I hope this explains more, because I'm not a star in explaining Wink
A program is not allowed, if it don't try to compress the string. Of course, there can be cases that you try to compress it, but it is a worse scenario, and that it fails. That is accepted. But if I only create a program that stores Str1 in Str2 and say that Str2 is my output, that is not allowed, because you don't try to compress it.


Here is an example for scoring for task #4: http://pastebin.com/KME3zWNK
For task #5, you may assume that the number is in the range 10^5 - 10^8, and a product of 2 primes.

Good luck all Smile
I still have a few questions.
Will there be omitted parentheses at the end of the string for task 2?
Is there a minimum required decimal accuaracy? (also for task 2)
What is the maximum length of the string for task 4?
Vital7788 wrote:
I still have a few questions.
Will there be omitted parentheses at the end of the string for task 2?
Is there a minimum required decimal accuaracy? (also for task 2)
What is the maximum length of the string for task 4?

Yes, not all parentheses needs to be closed.
Only the accuracy of TI BASIC. If I need the square of something, don't round it up or down
Between 80 and 120 characters
Hope this helps! Smile
Exactly one-and-a-half day to go, people!
If you haven't submitted your entries yet, don't hesitate to do so! Even if you don't have all the 5 (or more) programs, you can earn points. Smile
And still 6 hours to go! I've received some entries, but these are still much less as the participants Wink
Even if you don't have all the 5 programs, you can submit your entries! Smile
My entries have been submitted.

I broke the evaluation solution into three parts, so I couldn't squeeze the size down much: 660 bytes.

I'll add further comments on my solutions once the deadline has passed.
Has it been solidifed yet how the performance of task 5 will be tested? Namely, how the inputs will be generated?

I'm still in favor of randomly generating numbers between sqrt(10^5) and sqrt(10^Cool until you find two primes, and then simply multiplying them together.
Runer112 wrote:
Has it been solidifed yet how the performance of task 5 will be tested? Namely, how the inputs will be generated?

I'm still in favor of randomly generating numbers between sqrt(10^5) and sqrt(10^Cool until you find two primes, and then simply multiplying them together.

The best way to test this (what I think) is generating a list of semiprimes between 10^5 and 10^8 and then randomly picking one. There was much discussion over SAX about how to generate it Wink
PT_ wrote:
Runer112 wrote:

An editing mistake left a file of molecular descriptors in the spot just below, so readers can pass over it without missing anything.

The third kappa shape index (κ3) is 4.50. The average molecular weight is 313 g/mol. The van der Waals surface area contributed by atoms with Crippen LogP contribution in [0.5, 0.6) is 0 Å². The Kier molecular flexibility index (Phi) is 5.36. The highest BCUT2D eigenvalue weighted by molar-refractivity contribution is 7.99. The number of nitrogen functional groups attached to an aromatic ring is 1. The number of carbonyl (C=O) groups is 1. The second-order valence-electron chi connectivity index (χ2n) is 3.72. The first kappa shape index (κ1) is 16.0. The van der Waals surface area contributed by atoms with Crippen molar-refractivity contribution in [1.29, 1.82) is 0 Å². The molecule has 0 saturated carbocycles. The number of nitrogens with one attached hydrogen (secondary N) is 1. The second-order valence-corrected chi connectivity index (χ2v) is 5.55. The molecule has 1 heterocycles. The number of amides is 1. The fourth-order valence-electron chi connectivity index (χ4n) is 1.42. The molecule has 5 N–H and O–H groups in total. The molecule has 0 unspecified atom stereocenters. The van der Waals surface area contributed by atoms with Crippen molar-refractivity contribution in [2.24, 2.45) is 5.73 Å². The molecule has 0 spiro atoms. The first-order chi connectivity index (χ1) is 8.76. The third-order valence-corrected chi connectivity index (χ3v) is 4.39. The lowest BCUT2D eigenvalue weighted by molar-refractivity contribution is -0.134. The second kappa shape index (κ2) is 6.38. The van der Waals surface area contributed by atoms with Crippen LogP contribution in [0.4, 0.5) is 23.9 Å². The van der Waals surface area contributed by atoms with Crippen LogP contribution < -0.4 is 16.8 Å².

Has it been solidifed yet how the performance of task 5 will be tested? Namely, how the inputs will be generated?

I'm still in favor of randomly generating numbers between sqrt(10^5) and sqrt(10^Cool until you find two primes, and then simply multiplying them together.

The best way to test this (what I think) is generating a list of semiprimes between 10^5 and 10^8 and then randomly picking one. There was much discussion over SAX about how to generate it Wink

Yes, there was much discussion. And I believe the method I suggested is the only one (or one of two) suggested that actually generates a product of two medium-large primes most of the time. All the others have a large bias to generate a product of a small prime and a large prime, which is rather trivial to factor quickly by trial division. It also doesn't seem to match the task, a microcosm of RSA factoring, which should involve numbers that are a product of two primes of similar magnitude.

I recognize that my suggested method wouldn't even generate inputs with a prime factor less than sqrt(10^5), but for performance testing, I think that's ideal. For correctness testing, you can still require that solutions work for inputs with prime factors all the way down 2, but not count this for the performance.
Don't generate the list, download it: https://primes.utm.edu/lists/small/millions/
I just realized I misread the instructions; my program for Task 2 outputs in Ans instead of A. Will it be thrown out, or can the program with "->A" concatenated to the end be scored?
This should not come across as too much of a moan, because it's obviously up to us how often we visit this forum, but I think it's a shame there was such a narrow timeframe for entering this competition. Some folk have a lot of work to do, and can't visit the site too often. Now I get to my holidays and find I've missed out on this completely, yet I already have a good prgm for Task 5. I'll be interested to see how much the winner improves on it! Good luck to all who have competed.